I have neglected my blogging 'duties' of late, even on my own blog (http://www.corkbirding.blogspot.com, recently updated and revamped), so allow me to summarise.
This month so far has been interesting, as, while I have long been envious of the way in which you lot get shedloads of migrants passing over or through your gardens, my crappy little garden, situated in an area with few trees or any other habitat, and in a country without a large scale overhead passage of much, bar Barn Swallows or other species that are common anyway, usually fails to get any action. Imagine my surprise, and delight, to have logged call-only singles of Common Chiffchaff (second garden record, first recorded last year, though they may well be annual) and Willow Warbler (first garden record, though, again, probably under-recorded), and, frustratingly, I also heard a call about 9 days ago that reminded me of a Sedge Warbler, which would have been an amazing garden bird but quite possible on migration.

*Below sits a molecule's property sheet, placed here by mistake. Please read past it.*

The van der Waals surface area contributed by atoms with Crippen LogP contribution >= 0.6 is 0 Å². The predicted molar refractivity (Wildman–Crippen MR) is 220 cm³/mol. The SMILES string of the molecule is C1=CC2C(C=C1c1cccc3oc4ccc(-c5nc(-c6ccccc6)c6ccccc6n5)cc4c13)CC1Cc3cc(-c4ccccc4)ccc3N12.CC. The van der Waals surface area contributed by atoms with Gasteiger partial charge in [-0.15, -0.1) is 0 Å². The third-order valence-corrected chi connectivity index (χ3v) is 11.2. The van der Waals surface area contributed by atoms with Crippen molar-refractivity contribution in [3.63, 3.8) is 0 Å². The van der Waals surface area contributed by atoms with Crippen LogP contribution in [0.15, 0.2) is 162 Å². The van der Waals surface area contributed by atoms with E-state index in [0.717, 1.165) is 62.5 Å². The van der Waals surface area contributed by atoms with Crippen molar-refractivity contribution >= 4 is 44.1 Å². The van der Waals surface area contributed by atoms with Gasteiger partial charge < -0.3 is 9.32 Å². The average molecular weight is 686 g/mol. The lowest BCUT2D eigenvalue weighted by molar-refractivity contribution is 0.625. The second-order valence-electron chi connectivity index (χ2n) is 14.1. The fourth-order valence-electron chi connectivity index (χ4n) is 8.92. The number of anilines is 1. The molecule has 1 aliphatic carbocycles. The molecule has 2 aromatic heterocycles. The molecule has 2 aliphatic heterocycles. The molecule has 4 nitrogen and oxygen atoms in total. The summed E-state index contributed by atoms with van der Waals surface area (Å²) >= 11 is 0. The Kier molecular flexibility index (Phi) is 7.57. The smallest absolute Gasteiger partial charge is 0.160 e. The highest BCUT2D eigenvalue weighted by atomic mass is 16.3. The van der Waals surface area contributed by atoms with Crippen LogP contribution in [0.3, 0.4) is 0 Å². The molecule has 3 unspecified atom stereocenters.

The best bird, however, was another that was heard but not seen. On Sunday 15th, I had just been birding a local estuary until dark (best bird being an adult Mediterranean Gull), and decided to get a taxi home from the city centre. On getting out of the taxi, I heard what struck me as a Green Sandpiper, and, sure enough, after getting out and entering my garden, the bird called 2-3 more times. This opens up so many possibilities, even scarce stuff nationally like Wood Sandpiper...
2013 and beyond
It's pretty simple: the most birds seen or heard from one's yard during 2013 will be the "winner". Want in? O.k....then do it despite that.
2013 promises to be a lot less mean but still a carbon-free birding competition, even if slightly less exciting than a MEGA x EPIC hybrid.